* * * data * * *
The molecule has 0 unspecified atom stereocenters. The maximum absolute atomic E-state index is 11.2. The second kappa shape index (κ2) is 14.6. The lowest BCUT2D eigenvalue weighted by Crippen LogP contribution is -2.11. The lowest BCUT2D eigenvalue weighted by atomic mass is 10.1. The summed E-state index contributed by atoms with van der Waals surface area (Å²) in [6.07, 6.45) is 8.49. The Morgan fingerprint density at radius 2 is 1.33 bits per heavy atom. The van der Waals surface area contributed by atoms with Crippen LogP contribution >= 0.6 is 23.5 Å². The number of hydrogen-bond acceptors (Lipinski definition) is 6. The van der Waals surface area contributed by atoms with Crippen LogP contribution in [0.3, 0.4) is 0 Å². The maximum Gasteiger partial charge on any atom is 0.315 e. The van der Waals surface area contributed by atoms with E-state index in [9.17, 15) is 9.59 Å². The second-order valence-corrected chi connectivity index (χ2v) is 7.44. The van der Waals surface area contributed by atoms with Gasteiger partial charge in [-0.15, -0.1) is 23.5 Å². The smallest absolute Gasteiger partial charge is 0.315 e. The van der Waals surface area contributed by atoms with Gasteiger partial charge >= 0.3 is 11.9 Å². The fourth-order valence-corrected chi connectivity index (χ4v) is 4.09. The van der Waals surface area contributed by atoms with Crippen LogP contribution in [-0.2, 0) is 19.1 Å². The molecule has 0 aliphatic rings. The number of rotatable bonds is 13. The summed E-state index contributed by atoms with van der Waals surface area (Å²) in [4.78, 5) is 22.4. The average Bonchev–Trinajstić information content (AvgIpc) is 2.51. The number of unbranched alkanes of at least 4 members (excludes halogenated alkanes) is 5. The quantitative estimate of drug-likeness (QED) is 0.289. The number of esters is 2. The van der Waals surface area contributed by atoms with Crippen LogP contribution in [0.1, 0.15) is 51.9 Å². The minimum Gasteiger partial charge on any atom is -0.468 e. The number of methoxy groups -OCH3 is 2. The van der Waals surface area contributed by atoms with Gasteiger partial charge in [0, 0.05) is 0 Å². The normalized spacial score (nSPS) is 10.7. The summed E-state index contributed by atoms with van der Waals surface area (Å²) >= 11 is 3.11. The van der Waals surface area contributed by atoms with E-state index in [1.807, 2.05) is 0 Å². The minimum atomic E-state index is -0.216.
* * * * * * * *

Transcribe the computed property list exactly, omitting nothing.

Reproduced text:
The molecule has 0 unspecified atom stereocenters. The maximum absolute atomic E-state index is 11.2. The second kappa shape index (κ2) is 14.6. The lowest BCUT2D eigenvalue weighted by Crippen LogP contribution is -2.11. The lowest BCUT2D eigenvalue weighted by atomic mass is 10.1. The summed E-state index contributed by atoms with van der Waals surface area (Å²) in [6.07, 6.45) is 8.49. The Morgan fingerprint density at radius 2 is 1.33 bits per heavy atom. The van der Waals surface area contributed by atoms with Crippen LogP contribution >= 0.6 is 23.5 Å². The number of hydrogen-bond acceptors (Lipinski definition) is 6. The van der Waals surface area contributed by atoms with Crippen LogP contribution in [0.3, 0.4) is 0 Å². The maximum Gasteiger partial charge on any atom is 0.315 e. The van der Waals surface area contributed by atoms with E-state index in [9.17, 15) is 9.59 Å². The second-order valence-corrected chi connectivity index (χ2v) is 7.44. The van der Waals surface area contributed by atoms with Gasteiger partial charge in [-0.15, -0.1) is 23.5 Å². The smallest absolute Gasteiger partial charge is 0.315 e. The van der Waals surface area contributed by atoms with Gasteiger partial charge >= 0.3 is 11.9 Å². The fourth-order valence-corrected chi connectivity index (χ4v) is 4.09. The van der Waals surface area contributed by atoms with Crippen LogP contribution in [-0.2, 0) is 19.1 Å². The molecule has 0 aliphatic rings. The number of rotatable bonds is 13. The summed E-state index contributed by atoms with van der Waals surface area (Å²) in [4.78, 5) is 22.4. The average Bonchev–Trinajstić information content (AvgIpc) is 2.51. The number of unbranched alkanes of at least 4 members (excludes halogenated alkanes) is 5. The quantitative estimate of drug-likeness (QED) is 0.289. The number of esters is 2. The van der Waals surface area contributed by atoms with Crippen LogP contribution in [0.1, 0.15) is 51.9 Å². The minimum Gasteiger partial charge on any atom is -0.468 e. The number of methoxy groups -OCH3 is 2. The van der Waals surface area contributed by atoms with Gasteiger partial charge in [0, 0.05) is 0 Å². The normalized spacial score (nSPS) is 10.7. The summed E-state index contributed by atoms with van der Waals surface area (Å²) >= 11 is 3.11. The van der Waals surface area contributed by atoms with E-state index in [1.807, 2.05) is 0 Å². The minimum atomic E-state index is -0.216.